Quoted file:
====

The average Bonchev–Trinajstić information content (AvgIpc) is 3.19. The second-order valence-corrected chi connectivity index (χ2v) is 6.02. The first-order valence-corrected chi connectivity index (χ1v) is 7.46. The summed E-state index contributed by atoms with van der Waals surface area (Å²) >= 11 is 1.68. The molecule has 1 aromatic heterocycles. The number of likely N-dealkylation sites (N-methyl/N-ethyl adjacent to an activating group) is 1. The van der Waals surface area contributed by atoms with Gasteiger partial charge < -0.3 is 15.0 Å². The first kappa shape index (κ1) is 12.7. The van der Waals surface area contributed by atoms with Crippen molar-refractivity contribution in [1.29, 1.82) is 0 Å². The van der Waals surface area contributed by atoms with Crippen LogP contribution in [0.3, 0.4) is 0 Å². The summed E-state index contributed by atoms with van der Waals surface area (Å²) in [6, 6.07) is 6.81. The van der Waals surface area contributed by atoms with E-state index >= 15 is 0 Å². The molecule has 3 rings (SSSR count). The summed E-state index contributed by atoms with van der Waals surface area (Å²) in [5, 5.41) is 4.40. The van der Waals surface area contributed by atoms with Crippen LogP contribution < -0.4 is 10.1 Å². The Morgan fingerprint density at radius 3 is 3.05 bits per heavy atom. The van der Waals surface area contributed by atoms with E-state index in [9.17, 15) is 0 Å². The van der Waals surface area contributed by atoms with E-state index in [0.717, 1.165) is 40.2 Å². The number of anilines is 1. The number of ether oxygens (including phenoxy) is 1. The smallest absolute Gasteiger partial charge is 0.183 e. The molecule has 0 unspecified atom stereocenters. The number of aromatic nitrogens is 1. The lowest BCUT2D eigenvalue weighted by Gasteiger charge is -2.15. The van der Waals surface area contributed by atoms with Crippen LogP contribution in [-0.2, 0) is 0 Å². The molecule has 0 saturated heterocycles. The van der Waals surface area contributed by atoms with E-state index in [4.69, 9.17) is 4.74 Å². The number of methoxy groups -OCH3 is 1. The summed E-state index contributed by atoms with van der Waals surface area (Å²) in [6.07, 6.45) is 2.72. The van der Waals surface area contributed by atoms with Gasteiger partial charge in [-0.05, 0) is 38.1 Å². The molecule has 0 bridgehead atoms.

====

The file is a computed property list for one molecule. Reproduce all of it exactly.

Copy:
The average Bonchev–Trinajstić information content (AvgIpc) is 3.19. The second-order valence-corrected chi connectivity index (χ2v) is 6.02. The first-order valence-corrected chi connectivity index (χ1v) is 7.46. The summed E-state index contributed by atoms with van der Waals surface area (Å²) >= 11 is 1.68. The molecule has 1 aromatic heterocycles. The number of likely N-dealkylation sites (N-methyl/N-ethyl adjacent to an activating group) is 1. The van der Waals surface area contributed by atoms with Gasteiger partial charge < -0.3 is 15.0 Å². The first kappa shape index (κ1) is 12.7. The van der Waals surface area contributed by atoms with Crippen molar-refractivity contribution in [1.29, 1.82) is 0 Å². The van der Waals surface area contributed by atoms with Crippen LogP contribution in [0.3, 0.4) is 0 Å². The summed E-state index contributed by atoms with van der Waals surface area (Å²) in [6, 6.07) is 6.81. The van der Waals surface area contributed by atoms with E-state index >= 15 is 0 Å². The molecule has 3 rings (SSSR count). The summed E-state index contributed by atoms with van der Waals surface area (Å²) in [5, 5.41) is 4.40. The van der Waals surface area contributed by atoms with Crippen LogP contribution < -0.4 is 10.1 Å². The Morgan fingerprint density at radius 3 is 3.05 bits per heavy atom. The van der Waals surface area contributed by atoms with E-state index in [9.17, 15) is 0 Å². The van der Waals surface area contributed by atoms with E-state index in [0.717, 1.165) is 40.2 Å². The number of anilines is 1. The number of ether oxygens (including phenoxy) is 1. The smallest absolute Gasteiger partial charge is 0.183 e. The molecule has 0 unspecified atom stereocenters. The number of aromatic nitrogens is 1. The lowest BCUT2D eigenvalue weighted by Gasteiger charge is -2.15. The van der Waals surface area contributed by atoms with Crippen LogP contribution in [-0.2, 0) is 0 Å². The molecule has 0 saturated heterocycles. The van der Waals surface area contributed by atoms with E-state index in [4.69, 9.17) is 4.74 Å². The number of methoxy groups -OCH3 is 1. The summed E-state index contributed by atoms with van der Waals surface area (Å²) in [6.07, 6.45) is 2.72. The van der Waals surface area contributed by atoms with Gasteiger partial charge in [-0.05, 0) is 38.1 Å². The molecule has 0 bridgehead atoms.